However we can still borrow the Everett solution to the conceptual problem of what superposed states mean. Here's how this might work. Let's say that Sally prepares an electron in a mixed positional state, so it's in a superposition of being in box A and of being in box B, with coefficients such that she has a 1/4 probability of finding the electron in A and a 3/4 probability of finding it in B in subsequent experiments. If the preferred basis is positional, then when she prepares that electron, her world branches into two. In one world, the electron is definitely in box A. In another world, the electron is definitely in box B. But unlike in Everett, when she makes the measurement of the positions, one of these worlds ends, in accordance with the probabilities in the wavefunction, and the wavefunction then collapses. So, for a while, Sally was located in two worlds, but then one of the worlds was terminated. However, there never is a superposition of different states of consciousness or of their physical correlates. So all the worlds we're in look the same.

I think this helps with the problem of making biological and geological claims about what things were like before observers true (just indexed to our world). But there are some serious mathematical issues there, so I can't insist on this part.

Sunday, February 17, 2013

The Incarnation, personal identity and time

On the traditional understanding of Christ's Incarnation, Christ has two minds—a human mind and a divine mind—even though he is one person. The two minds have different mental states. In his divine mind, which he has in common with the Father and the Holy Spirit, Christ is omniscient. In his human mind, he is not. There are things that he knows with his divine mind which he does not even believe with his human being, because there are thoughts conceptually beyond the ability of the human mind to think. Yet how could one have two incompatible collections of mental contents like that, and yet be one person? Likewise, Christ divinely wills certain things, say that all reality continue to exist, which he presumably does not will humanly.

But suppose that the past is real—i.e., that either eternalism or growing block is true. Then I, too, am a person with incompatible collections of mental contents. At age 2, I did not even have the concepts needed to grasp the Pythagorean Theorem. Now I know the Theorem to be true. Yet it is the very same person we are talking about here. So the very same person has two incompatible collections of mental states.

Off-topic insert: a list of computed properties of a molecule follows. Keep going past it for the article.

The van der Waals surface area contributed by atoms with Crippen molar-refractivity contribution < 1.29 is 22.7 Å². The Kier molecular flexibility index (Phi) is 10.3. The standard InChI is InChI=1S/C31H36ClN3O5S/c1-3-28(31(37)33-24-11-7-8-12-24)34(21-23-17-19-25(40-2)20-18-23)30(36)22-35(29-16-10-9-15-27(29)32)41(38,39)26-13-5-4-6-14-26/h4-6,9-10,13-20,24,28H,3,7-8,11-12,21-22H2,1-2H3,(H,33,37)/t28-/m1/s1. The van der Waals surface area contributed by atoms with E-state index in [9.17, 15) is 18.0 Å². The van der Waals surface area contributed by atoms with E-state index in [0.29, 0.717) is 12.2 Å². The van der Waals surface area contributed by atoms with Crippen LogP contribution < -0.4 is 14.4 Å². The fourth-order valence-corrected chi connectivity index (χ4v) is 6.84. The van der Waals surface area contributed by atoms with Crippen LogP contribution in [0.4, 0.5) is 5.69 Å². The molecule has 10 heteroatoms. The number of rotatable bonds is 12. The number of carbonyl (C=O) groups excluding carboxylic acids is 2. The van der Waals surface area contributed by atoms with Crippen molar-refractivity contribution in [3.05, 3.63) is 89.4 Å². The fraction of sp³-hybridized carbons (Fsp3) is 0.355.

But there seems to be a difference. I don't know the Pythagorean theorem at age 2, but I know the Pythagorean theorem at age 40. There is no problem here. But Christ at the same time knows and doesn't know some propositions.

Actually, though, it's not clear that it makes sense to say that Christ at the same time knows and doesn't know some propositions. In his divine nature, Christ is timeless. So perhaps we should say that Christ at age 30 doesn't know p, but Christ timelessly (or "at eternity") knows p.

But that's not exactly my point. The point I want to make is a little subtler and would hold even if God was in time rather than being timeless: the adverbial modifiers "at age 2" and "at age 40" work rather like the modifiers "as human" and "as God". Just as there is no contradiction between my knowing p at age 40 and not knowing p at age 2 (or vice versa), there is no contradiction between Christ's knowing p as God and not knowing it as human.

There is a sense in which the succession of time multiplies our wills and minds: we pursue and believe different things at different times. While I don't want to say that we have literally different wills and minds at different times, the diachronic distribution of our pursuits and beliefs shows that personal identity does not require any strong unity of apperception. At most, according to some theorists, there need to be some interconnections, like those of memory. And other theorists—the ones who are right!—don't even think connections of memory are needed for personal identity.